“The eight-year conflict between Boko Haram and the Nigerian state has killed more than 20,000 and displaced millions…They saw the crowds of women and girls coming in and wondered: Where are the boys? No one knows exactly how many boys have been taken, though estimates number up to 10,000 — a stolen generation.”
– Sarah Topol for The New York Times
Nigeria scores a dismal 27 out of 100 on Transparency International’s Corruption Index. Even worse, perhaps, is their ranking on the Human Development Index, which places them below the likes of Syria and Myanmar in an aggregate score of life expectancy, education, and standard of living. Nigerians are in many ways the beacon of African hope. But there are simply too many domestic issues to ignore, especially when elected officials are so blatantly placing their financial wishes over the Nigerian people’s need for food and safety.
Subsequently, when the Nigerian Football Federation failed to scrape up sufficient funds to award player bonuses at the 2014 World Cup, it was difficult to feel pity for them. “The country lacks organization, especially in the sports industry,” said Kene, a Nigerian-born football tactics writer. “We should obviously be investing in it, but money is the main problem due to corruption and greed.” The issues plaguing Nigeria have tended to bleed into football as well.
The Love of the Game
Despite the hardships faced by the nation, football remains a priority for many. How Nigeria Works (…but doesn’t) is a podcast discussing all of these issues plaguing Nigerian society, but a full episode was dedicated to dissecting the shortcomings of the national football team. Co-hosts Sandra and Andy questioned the systemic issues with the federation and the nation itself.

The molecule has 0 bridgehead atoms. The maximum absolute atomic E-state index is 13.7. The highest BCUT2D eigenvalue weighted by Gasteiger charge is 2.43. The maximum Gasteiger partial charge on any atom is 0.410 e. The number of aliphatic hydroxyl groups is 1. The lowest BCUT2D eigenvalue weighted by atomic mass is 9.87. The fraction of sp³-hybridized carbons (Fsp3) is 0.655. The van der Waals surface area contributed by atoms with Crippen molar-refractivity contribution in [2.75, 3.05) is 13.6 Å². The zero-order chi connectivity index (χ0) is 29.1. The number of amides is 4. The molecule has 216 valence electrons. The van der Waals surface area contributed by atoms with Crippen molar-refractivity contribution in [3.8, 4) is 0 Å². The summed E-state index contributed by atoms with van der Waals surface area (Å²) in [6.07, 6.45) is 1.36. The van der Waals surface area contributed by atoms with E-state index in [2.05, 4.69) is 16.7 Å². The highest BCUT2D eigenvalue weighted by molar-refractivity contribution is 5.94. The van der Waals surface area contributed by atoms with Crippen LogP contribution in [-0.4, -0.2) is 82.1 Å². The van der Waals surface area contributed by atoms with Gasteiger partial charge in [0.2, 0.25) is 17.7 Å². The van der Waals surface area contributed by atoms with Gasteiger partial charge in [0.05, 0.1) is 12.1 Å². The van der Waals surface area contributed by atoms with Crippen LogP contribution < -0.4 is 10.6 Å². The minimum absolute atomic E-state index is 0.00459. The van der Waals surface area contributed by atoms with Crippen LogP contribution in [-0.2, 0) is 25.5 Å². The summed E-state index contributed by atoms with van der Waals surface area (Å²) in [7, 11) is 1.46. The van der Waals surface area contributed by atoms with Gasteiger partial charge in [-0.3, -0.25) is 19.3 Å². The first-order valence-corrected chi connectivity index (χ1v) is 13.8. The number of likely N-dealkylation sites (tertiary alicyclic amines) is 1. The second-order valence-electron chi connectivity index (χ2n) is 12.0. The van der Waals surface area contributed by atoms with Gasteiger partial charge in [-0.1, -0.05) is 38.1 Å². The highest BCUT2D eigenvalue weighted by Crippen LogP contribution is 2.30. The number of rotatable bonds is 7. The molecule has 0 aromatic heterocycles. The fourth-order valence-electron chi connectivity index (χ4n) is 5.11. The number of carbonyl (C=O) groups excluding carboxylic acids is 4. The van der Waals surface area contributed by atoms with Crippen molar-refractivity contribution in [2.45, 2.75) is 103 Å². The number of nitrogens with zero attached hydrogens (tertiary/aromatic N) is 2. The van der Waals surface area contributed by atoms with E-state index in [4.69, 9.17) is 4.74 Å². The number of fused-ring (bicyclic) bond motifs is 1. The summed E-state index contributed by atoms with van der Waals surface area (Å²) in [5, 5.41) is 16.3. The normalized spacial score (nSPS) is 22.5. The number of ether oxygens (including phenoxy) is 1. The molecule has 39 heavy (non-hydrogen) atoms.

“Football is highly influential in our everyday life. Just look at the streetwear for example; many people wear popular jerseys like Manchester United, Chelsea or Arsenal.”
– Kene, Nigerian Tactics Writer
“The Nigerian League is no longer the place to develop players…As soon as a player has any glimpse of potential, he goes off to the European leagues.” This, Andy argued, is a symptom of economic instability and an indicator of a lack of control over Nigerian player (and club) development. This has been the case for well over a decade and its effects seem to have dwindled attendance records for the domestic league.
With no powerful local clubs, the national team has no club identity. Look at Germany: the influence of Bayern Munich is clear. England? Pep Guardiola and Mauricio Pochettino have shaped the tactics of the Three Lions. Even the Argentines have some semblance of a connection to their nation’s largest clubs. But Nigeria, as is the issue with many African nations, has seen its players disproportionately launched into the unforgiving cycle of the European market.
The Super Eagles are a team of expats and naturalized nationals, a fitting squad for a country failing to guarantee the safety and health of its millions of citizens. Dull performances against the Croatians mean that a failure against Iceland will block Nigeria’s path beyond the group stage. But no matter what happens — an unglamorous group campaign or an exciting knockout stage birth — millions will be watching. In Lagos and the rest of the country, to the migrants in London or New York, a common sense of camaraderie is aloof when Nigeria take the pitch.
Whether that camaraderie is evoked by a sense of national pride and love of the game, or a constant urge to show the corrupt leaders who really runs the country, the spirit will be there. In large numbers.
The negative effects of colonial subjugation won’t trash the fighting spirit of the Super Eagles. Nor will the failure of governors and other political pawns to act in the interests of the Nigerian people. The harsh criticism of the national team is one of the only ways the common man and woman can make a change in Nigerian sport. As Andy light-heartedly boasted, “The god of football operates on preparation…and juju [laughs]!” Alex Iwobi and Victor Moses were never a part of the Nigerian domestic setup, but they certainly have the hearts and minds of millions of people in Lagos and beyond.